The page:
Is observation care a loophole for hospitals to exploit?

By now, the obvious answer to this question should be “no.” But in case it’s not clear, here is a prediction: hospitals will get eventually get penalized for re-admissions to observation units as well as in-patient services. In fact, we’ve already heard anecdotally of one hospital getting penalized for a re-admissions to observation, and all signs point toward that trend continuing.

Is there another way for hospitals to avoid the Medicare penalty?

Yes: by providing better care. Hospitals that simply move some numbers around, re-classify patients one way or another, cook the statistics a bit, calculate something differently, or otherwise try to game the system will find themselves left behind. That’s what we’ve been doing in healthcare for years, and it won’t work any more.

The future of healthcare is about providing better, more efficient care, leading to better patient outcomes. Observation care pushes hospitals to change their view of healthcare delivery, to do it in a timely fashion, and slowly but surely move them to a different reimbursement structure. That’s a good thing for hospitals, and for the U.S. healthcare system.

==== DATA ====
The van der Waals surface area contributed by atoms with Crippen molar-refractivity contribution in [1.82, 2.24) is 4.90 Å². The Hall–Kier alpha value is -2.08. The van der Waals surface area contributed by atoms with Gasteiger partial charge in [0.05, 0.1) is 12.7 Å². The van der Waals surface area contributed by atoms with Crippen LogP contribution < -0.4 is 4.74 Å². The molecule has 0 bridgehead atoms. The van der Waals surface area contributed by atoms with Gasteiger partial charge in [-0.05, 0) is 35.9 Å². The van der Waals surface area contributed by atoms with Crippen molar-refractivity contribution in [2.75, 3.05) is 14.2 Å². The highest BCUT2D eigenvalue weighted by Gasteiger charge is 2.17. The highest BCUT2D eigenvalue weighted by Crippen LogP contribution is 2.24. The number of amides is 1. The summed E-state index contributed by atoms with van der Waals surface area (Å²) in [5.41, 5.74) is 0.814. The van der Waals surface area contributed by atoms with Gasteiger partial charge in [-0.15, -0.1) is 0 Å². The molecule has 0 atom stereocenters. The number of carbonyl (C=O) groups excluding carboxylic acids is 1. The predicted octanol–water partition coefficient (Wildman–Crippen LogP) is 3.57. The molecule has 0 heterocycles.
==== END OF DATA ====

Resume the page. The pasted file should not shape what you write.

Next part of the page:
Robbin Dick is Observation Medicine Services Director, Medical Emergency Professionals. He also blogs at the EmergencyDocs Blog.

Comments are moderated before they are published. Please read the comment policy.

  • ninguem

    The patient is in the same hospital, in the same bed, breathing the same air, eating the same food, cared for by the same nurse. One is called “admission” one is called “observation”.

    Nobody is questioning the need for that patient to be in the hospital in that bed, breathing that air and all that.

    The only difference is out of what pocket are services paid? Then docs are asked to divine the combination of services provided, or not provided, and why. Then one patient is called “admission” another is called “observation”.

    It is unfortunate that we have to waste energy, trying to figure out how to classify the service that no one argues is needed for that patient. That energy equals money; money that could have been better spent caring for more patients.